Learn from the Masters: Garden Paradise for Wildlife | Community

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by LAURA ARMSTRONG, Winona Master Gardeners Volunteer Program

Many people think of their home as a haven, a place where they can relax from the stresses of everyday life and where they can rely on what they need. The outdoor spaces of a home – from an apartment balcony to a patio or a small strip of yard, even to a wooded area – extend this haven outward, providing us with the opportunity to welcome and support citizens of the natural world.

To provide refuge for wildlife, first know that “wildlife” means everything from a small native bee to a little brown bat. Plus, the interconnectedness of nature means that every choice you make has the potential to benefit many different types of wildlife.

You will need to provide four items:

1. A water source: Your property may contain a stream or be located near a river or lake. Otherwise, you could create your own pond! The easiest way is to provide a birdbath. Keep the birdbath clean, rinse or hose it down as needed, and be sure to keep it filled in hot weather. A wide, shallow birdbath works best, providing a safe approach for small birds. Including a variety of plants in your space also ensures insects will be able to get moisture from nectar and water droplets.

2. Food sources: Provide a varied menu in your outdoor space and consider plants that provide multiple types of food. For example, the serviceberry shrub (Juneberry) offers pollen for insects with its delicate spring flowers and tasty berries later in the summer, which birds (and humans!) can enjoy. Echinacea (purple coneflower) is a favorite nectar source for many species of pollinators; later, its seeds are favored by goldfinches. Any plant that feeds insects will also feed insectivores!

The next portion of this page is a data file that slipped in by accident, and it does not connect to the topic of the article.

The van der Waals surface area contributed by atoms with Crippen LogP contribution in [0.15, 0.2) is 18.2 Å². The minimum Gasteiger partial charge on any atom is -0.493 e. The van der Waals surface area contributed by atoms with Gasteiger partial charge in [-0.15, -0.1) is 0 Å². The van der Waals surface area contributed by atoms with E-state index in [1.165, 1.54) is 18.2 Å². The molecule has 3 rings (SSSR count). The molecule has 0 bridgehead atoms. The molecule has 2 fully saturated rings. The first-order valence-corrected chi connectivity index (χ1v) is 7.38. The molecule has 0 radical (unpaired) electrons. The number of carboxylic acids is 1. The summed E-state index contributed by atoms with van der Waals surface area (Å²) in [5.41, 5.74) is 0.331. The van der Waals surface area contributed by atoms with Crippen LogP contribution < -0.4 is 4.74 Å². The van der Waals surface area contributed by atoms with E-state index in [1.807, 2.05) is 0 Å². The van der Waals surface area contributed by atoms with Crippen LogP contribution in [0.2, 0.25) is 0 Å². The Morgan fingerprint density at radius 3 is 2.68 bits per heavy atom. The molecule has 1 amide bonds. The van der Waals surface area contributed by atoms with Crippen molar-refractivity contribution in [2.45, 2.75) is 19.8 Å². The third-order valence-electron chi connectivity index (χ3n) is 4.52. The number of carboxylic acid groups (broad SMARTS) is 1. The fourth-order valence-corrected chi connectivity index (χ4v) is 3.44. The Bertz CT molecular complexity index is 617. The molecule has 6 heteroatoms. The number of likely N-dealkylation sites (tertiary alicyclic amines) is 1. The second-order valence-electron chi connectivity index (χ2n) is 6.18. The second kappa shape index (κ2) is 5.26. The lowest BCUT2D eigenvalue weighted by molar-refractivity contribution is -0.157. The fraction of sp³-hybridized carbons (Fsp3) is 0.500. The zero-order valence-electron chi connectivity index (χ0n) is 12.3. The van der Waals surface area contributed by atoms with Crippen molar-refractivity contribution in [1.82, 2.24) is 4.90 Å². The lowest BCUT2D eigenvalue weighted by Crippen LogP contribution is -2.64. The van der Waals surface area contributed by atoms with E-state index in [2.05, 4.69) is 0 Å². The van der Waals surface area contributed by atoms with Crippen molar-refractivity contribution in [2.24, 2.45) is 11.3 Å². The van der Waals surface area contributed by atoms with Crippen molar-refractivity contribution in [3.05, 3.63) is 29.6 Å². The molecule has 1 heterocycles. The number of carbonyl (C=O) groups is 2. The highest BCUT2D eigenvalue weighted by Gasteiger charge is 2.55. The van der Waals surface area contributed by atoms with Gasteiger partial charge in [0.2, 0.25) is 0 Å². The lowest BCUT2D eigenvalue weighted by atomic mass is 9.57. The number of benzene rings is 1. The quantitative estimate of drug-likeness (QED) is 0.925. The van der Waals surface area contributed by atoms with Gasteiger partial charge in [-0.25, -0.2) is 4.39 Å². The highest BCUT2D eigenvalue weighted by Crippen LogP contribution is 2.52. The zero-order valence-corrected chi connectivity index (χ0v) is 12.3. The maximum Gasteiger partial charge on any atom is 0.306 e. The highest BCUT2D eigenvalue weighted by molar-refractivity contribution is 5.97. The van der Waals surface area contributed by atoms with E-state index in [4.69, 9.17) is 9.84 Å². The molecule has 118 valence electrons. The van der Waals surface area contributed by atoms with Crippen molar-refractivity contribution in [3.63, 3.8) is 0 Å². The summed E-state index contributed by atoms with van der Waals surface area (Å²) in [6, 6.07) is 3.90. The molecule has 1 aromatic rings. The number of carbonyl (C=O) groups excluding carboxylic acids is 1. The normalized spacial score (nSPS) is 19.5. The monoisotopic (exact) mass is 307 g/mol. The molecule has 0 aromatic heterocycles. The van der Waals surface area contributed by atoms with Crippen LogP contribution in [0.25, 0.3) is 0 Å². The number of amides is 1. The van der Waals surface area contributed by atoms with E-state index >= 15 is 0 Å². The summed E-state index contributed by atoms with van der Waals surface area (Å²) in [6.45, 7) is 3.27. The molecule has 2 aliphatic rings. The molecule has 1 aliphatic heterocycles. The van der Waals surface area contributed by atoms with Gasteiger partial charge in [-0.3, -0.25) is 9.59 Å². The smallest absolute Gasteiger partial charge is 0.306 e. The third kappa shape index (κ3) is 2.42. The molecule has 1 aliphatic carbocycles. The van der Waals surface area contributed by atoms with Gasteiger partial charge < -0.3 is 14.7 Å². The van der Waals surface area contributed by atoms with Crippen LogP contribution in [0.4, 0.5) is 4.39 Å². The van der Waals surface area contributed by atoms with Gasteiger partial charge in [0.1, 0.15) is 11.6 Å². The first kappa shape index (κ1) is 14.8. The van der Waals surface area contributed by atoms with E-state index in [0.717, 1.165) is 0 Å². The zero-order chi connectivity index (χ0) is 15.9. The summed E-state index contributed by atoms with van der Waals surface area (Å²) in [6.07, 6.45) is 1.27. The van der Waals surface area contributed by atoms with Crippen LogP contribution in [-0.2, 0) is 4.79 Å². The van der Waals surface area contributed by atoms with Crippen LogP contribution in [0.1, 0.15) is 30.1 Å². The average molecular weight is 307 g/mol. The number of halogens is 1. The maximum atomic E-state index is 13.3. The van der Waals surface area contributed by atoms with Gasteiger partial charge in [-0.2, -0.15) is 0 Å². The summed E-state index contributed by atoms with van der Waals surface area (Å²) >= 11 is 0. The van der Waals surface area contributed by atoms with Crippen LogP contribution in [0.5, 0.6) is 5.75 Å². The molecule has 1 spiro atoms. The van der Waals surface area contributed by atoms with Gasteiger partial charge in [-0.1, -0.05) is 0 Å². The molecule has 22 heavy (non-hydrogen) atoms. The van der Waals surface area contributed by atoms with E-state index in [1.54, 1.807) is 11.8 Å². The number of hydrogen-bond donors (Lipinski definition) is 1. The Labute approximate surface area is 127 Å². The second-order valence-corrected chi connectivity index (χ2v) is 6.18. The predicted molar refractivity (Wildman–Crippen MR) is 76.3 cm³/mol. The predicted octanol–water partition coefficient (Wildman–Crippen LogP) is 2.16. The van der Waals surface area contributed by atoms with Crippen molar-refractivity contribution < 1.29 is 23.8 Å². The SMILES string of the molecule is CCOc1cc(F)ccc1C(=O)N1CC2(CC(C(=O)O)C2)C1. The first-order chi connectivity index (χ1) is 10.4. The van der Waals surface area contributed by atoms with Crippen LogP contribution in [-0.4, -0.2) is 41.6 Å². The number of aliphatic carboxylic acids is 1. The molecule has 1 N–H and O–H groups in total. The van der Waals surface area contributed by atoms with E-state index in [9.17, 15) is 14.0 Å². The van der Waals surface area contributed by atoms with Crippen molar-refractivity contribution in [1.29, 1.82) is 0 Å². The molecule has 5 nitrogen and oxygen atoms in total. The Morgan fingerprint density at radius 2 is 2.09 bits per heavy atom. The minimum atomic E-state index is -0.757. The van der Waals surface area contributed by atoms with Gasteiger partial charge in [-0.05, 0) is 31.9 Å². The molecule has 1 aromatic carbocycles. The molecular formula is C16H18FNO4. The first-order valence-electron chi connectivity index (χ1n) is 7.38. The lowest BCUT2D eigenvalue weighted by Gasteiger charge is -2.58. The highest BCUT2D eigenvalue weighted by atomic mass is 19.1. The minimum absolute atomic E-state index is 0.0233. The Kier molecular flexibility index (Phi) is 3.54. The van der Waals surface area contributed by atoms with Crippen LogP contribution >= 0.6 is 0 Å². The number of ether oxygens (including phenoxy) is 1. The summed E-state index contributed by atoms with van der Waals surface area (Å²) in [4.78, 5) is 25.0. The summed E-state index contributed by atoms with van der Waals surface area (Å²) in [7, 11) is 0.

3. Sources of nesting material: Birds love dried grasses and stems, small twigs, and clumps of moss or mud. A typical small yard offers many of these useful items for smart nest makers. To complete, cut 2-4″ lengths of yarn or twine and drape them over branches or plants for birds to pick up.

4. Sources of Shelter: A shrub or tree not only provides a place for a bird to build a nest, but also provides shelter from rain, high winds, or winter cold. If you include a variety of plants in your garden, their different leaf shapes will provide rest, shade, and laying grounds for many beneficial insects. Even the design layout of your outdoor space can provide shelter; for example, a line of mid-tall, shade-loving hostas along a fence gives rabbits shelter from predators as they pass through your yard and rest from the summer heat.

For more ideas, you can check out the National Wildlife Federation website, which has a helpful “Certify Your Garden” checklist: www.nwf.org/Garden-for-Wildlife/Certify. Additionally, the University of Minnesota Extension offers a wide variety of helpful online resources to help you choose plants for your home landscape at extension.umn.edu/lawns-and-landscapes/landscape-design.

Have fun creating a refuge for you and your wildlife neighbours!

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